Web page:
•roads to be worked on next for paving are McCoy Bridge, Greasy Creek and Hill St., Hill said. He said other roads that need work probably can be added to the list.

•got a report from Ayers that showed revenue from water sales were $196,344 in 2019 and $174,331 in 2018. The main difference was in incorrect meter readings for a few months in 2019 when new meters were installed.

Maysville officials sworn in, department heads approved

Maysville officials elected to serve another term and department heads for the year were appointed at the first city council meeting for the year, held Monday night, Jan. 6.

Mayor Richard Presley and council members Junior Hardy and Scott Harper were sworn in to serve another four-year term. Presley and Hardy were re-elected last year, while Harper ran unopposed.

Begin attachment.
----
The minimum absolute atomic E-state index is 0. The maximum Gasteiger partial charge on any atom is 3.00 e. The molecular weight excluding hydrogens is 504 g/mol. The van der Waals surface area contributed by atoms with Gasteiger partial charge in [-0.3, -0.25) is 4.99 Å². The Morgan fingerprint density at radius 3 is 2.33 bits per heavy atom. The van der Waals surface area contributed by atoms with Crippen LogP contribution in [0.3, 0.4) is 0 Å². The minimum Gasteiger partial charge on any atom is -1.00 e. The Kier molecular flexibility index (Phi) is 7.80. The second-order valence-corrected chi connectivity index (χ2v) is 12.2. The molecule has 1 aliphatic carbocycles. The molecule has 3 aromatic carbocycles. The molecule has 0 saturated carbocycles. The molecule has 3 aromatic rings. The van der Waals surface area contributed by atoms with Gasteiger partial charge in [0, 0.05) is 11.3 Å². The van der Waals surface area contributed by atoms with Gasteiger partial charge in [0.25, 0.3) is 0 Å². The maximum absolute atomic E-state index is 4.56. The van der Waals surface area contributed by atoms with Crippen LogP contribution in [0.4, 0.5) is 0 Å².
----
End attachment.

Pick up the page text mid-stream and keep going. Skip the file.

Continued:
Banks County Clerk of Courts Tim Harper swore the officials in at the city council meeting Monday night.

Also at the meeting, the department heads for the year were named. They are: Barbara Thomas, city administrator/city clerk; David Cochran, chief of police; Melanie Weatherby, library manager; and Aaron Patton, water department supervisor. All are currently serving as department heads.

“I am proud of this group we have as department heads and am looking forward to working with them again,” Mayor Presley said.

Harper was named to serve as mayor pro tem for the year.

In other business at the meeting, the city council unanimously approved the Jackson County Hazard Mitigation Plan Update, which was presented by Bryan Bullock, EMA director. Bullock said the plan is updated every five years.

Angie Gary / BY CHARLES PHELPS charles@mainstreetnews.com.